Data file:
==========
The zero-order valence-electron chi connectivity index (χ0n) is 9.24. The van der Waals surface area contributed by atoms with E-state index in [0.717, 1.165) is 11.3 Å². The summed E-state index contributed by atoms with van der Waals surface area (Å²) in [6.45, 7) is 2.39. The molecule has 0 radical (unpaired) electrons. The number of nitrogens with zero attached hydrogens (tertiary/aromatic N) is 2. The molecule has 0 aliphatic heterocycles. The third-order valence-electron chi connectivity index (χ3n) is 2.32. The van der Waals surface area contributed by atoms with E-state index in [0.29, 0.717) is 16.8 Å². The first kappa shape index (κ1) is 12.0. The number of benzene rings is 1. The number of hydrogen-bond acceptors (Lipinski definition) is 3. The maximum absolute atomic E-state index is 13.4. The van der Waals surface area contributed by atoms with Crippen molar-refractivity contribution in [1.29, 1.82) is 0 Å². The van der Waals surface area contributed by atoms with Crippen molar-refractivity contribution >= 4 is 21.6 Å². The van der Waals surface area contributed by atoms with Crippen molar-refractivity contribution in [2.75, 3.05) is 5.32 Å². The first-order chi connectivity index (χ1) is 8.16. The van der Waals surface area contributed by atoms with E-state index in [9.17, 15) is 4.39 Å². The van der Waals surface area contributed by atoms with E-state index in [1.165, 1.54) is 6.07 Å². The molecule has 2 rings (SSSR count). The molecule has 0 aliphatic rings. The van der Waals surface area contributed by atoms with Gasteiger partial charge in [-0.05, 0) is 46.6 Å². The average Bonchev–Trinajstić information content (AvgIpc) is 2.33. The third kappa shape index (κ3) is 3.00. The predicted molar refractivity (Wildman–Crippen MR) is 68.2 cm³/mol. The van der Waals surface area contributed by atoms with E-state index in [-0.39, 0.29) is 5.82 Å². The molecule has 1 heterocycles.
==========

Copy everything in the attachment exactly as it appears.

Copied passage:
The zero-order valence-electron chi connectivity index (χ0n) is 9.24. The van der Waals surface area contributed by atoms with E-state index in [0.717, 1.165) is 11.3 Å². The summed E-state index contributed by atoms with van der Waals surface area (Å²) in [6.45, 7) is 2.39. The molecule has 0 radical (unpaired) electrons. The number of nitrogens with zero attached hydrogens (tertiary/aromatic N) is 2. The molecule has 0 aliphatic heterocycles. The third-order valence-electron chi connectivity index (χ3n) is 2.32. The van der Waals surface area contributed by atoms with E-state index in [0.29, 0.717) is 16.8 Å². The first kappa shape index (κ1) is 12.0. The number of benzene rings is 1. The number of hydrogen-bond acceptors (Lipinski definition) is 3. The maximum absolute atomic E-state index is 13.4. The van der Waals surface area contributed by atoms with Crippen molar-refractivity contribution in [1.29, 1.82) is 0 Å². The van der Waals surface area contributed by atoms with Crippen molar-refractivity contribution >= 4 is 21.6 Å². The van der Waals surface area contributed by atoms with Crippen molar-refractivity contribution in [2.75, 3.05) is 5.32 Å². The first-order chi connectivity index (χ1) is 8.16. The van der Waals surface area contributed by atoms with E-state index in [9.17, 15) is 4.39 Å². The van der Waals surface area contributed by atoms with E-state index in [1.165, 1.54) is 6.07 Å². The molecule has 2 rings (SSSR count). The molecule has 0 aliphatic rings. The van der Waals surface area contributed by atoms with Gasteiger partial charge in [-0.05, 0) is 46.6 Å². The average Bonchev–Trinajstić information content (AvgIpc) is 2.33. The third kappa shape index (κ3) is 3.00. The predicted molar refractivity (Wildman–Crippen MR) is 68.2 cm³/mol. The van der Waals surface area contributed by atoms with E-state index in [-0.39, 0.29) is 5.82 Å². The molecule has 1 heterocycles.